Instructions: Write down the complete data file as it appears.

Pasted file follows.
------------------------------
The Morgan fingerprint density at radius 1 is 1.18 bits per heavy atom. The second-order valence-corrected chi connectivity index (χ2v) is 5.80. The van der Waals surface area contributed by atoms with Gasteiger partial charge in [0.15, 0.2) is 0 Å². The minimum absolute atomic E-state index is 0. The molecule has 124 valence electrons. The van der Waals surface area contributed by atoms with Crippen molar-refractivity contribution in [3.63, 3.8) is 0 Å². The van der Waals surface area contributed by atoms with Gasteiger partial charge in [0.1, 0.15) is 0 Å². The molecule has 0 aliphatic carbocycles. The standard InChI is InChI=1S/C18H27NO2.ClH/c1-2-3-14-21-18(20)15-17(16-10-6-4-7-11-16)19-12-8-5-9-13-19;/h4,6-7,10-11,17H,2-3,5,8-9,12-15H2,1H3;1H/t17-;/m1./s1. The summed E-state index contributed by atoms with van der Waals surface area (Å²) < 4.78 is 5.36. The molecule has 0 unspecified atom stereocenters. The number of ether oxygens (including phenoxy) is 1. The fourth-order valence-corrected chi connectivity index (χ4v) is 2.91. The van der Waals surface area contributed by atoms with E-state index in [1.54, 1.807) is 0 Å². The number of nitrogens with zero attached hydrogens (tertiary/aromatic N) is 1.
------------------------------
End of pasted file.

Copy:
The Morgan fingerprint density at radius 1 is 1.18 bits per heavy atom. The second-order valence-corrected chi connectivity index (χ2v) is 5.80. The van der Waals surface area contributed by atoms with Gasteiger partial charge in [0.15, 0.2) is 0 Å². The minimum absolute atomic E-state index is 0. The molecule has 124 valence electrons. The van der Waals surface area contributed by atoms with Crippen molar-refractivity contribution in [3.63, 3.8) is 0 Å². The van der Waals surface area contributed by atoms with Gasteiger partial charge in [0.1, 0.15) is 0 Å². The molecule has 0 aliphatic carbocycles. The standard InChI is InChI=1S/C18H27NO2.ClH/c1-2-3-14-21-18(20)15-17(16-10-6-4-7-11-16)19-12-8-5-9-13-19;/h4,6-7,10-11,17H,2-3,5,8-9,12-15H2,1H3;1H/t17-;/m1./s1. The summed E-state index contributed by atoms with van der Waals surface area (Å²) < 4.78 is 5.36. The molecule has 0 unspecified atom stereocenters. The number of ether oxygens (including phenoxy) is 1. The fourth-order valence-corrected chi connectivity index (χ4v) is 2.91. The van der Waals surface area contributed by atoms with E-state index in [1.54, 1.807) is 0 Å². The number of nitrogens with zero attached hydrogens (tertiary/aromatic N) is 1.